The only other person to make it up the spiral stairs that night was the owner. He chatted in Portuguese with the table next to us for some time then turned our way and spit out a paragraph. I answered with a few Portuguese words followed by a stretch of English, then some pantomime and finished by raising my wine glass to the sky and flashing a toothy grin. The owner stood slack jawed for a moment, probably thinking he had just met that famous American, Forest Gump. Thankfully the young man at the table across from us stepped in to translate my jibber jabber. Within minutes we were all talking and laughing including the two older women, and the young man translated for all of us.
The translator was Brazilian who had been a student at Coimbra University a couple years ago.
“My grandmother always dreamed of seeing Portugal so I brought her and her friend here to show them the country and my old school.”
The owner was the same age as grandma, symmetric in height and width and bought the restaurant to have an audience for his stories, or so it seemed. He was also a proud alumnus of Coimbra University and told us how crazy the students are during the Queima das Fitas,“Burning of the Ribbons”. The festival begins on a Friday in May at the end of spring term. In a black cauldron seniors burn colored ribbons that denote their area of study. Then a parade erupts full of floats and students in their collegiate uniform. For women that’s a white blouse with black shoes, skirt and tie. For men it’s a black suit and tie with a white shirt and both drape themselves with a heavy black wool cape, just like Harry Potter did at Hogwarts. The parade lasts for hours, music groups play throughout the city day and night and juniors sell beer to raise money for their parade next year. Seniors standout like peacocks in their bright top hats and walking canes which match the color of their ribbons. They hug friends, kiss sweethearts, take selfies and enthusiastically support the junior class’s fund raising project. And the “Burning of the Ribbons” is not just for the twenty thousands students of Coimbra University, people throughout Europe come to join the eight day party.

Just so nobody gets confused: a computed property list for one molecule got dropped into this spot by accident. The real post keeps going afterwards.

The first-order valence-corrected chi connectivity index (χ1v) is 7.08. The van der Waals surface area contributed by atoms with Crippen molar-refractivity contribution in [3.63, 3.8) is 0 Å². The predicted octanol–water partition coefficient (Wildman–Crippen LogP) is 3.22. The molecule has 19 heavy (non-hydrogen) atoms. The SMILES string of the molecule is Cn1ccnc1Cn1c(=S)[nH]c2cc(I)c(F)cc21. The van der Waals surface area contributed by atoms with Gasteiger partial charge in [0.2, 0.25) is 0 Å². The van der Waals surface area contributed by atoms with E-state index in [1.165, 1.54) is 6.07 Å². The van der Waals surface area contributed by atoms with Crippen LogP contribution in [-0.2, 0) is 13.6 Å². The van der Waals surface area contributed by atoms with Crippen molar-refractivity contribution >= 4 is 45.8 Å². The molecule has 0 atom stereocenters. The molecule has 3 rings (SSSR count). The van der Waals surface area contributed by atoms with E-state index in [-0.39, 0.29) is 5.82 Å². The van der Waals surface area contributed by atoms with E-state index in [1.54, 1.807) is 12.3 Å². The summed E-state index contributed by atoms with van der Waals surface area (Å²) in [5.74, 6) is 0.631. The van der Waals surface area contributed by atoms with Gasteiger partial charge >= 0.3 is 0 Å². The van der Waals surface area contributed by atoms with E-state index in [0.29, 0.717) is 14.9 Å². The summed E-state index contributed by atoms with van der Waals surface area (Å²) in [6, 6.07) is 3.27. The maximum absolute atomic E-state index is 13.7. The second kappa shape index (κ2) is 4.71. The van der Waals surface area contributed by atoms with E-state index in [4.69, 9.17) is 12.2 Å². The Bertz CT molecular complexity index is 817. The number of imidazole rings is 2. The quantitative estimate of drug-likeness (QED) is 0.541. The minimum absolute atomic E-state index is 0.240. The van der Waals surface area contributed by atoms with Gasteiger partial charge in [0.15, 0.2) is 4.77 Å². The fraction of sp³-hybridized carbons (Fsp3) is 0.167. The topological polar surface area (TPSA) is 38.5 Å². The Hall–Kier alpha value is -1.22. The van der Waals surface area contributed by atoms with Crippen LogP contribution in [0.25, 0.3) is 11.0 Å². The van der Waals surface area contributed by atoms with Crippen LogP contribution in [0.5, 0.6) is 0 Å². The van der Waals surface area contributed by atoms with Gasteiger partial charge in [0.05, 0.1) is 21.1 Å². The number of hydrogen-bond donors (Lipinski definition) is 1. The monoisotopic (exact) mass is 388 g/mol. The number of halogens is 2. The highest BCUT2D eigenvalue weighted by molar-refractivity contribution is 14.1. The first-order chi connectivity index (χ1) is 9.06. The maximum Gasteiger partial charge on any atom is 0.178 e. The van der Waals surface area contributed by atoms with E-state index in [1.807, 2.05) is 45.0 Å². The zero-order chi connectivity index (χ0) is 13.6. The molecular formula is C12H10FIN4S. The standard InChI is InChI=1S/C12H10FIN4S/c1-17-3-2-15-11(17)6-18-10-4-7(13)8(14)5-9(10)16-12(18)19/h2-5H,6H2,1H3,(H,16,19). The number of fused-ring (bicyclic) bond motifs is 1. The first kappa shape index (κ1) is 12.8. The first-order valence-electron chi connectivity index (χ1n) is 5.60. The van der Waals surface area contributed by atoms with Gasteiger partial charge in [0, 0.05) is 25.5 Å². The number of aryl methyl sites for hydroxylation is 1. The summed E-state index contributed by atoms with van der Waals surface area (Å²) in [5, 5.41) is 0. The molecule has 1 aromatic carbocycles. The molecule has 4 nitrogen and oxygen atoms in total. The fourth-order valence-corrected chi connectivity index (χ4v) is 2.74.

The owner also described an event that sounded similar to the running of the bulls in Pamplona, Spain. It involved students doing dumb things on bulls with sharp horns and ambulances racing through town carrying the best and brightest, bloodied and broken. But despite the chaos the students cause each year he was happy to have them as neighbors. In fact according to him it was a group of Coimbra students that were essential in chasing Napoleon’s army out of Portugal. Our translator balked at that claim initially but it was late so he softened his response to just rolling his eyes as he converted the words from Portuguese to English.
The story telling lasted an hour or so then we all followed the owner down the spiral staircase. The first floor was silent, the customers had disappeared and the cooks, waitresses and dishwasher were all lined up behind the counter eager to disappear also. But they looked happy not upset, even the waitress that snapped “No English” had a sparkle. As we waited for the translator to pay his bill the woman with the tattoos asked where we were from and why we were in Coimbra.
“We live on the west coast of America and came to hike the Camino.”
With that her face lite up. “Oh! I walk Camino two years ago. Very special in my heart. It is the best thing I do in may life. I love being with all the people.”
Sue and the waitress continue to talk while I moved forward. I handed the owner our ticket, pulled twenty Euros from my pocket then reached for my wallet.
That’s when the owner shook his head and waved his left hand as if to push me away. “No”, he said. “Twenty OK. No mais.”
He was as firm about under charging us as he was about Coimbra students driving Napoleon from Portugal. As I pushed open the door to leave I turned and said, “Thanks for a great dinner.” The owner and his staff responded with waves and a “Bom Caminho”. That’s what I remember.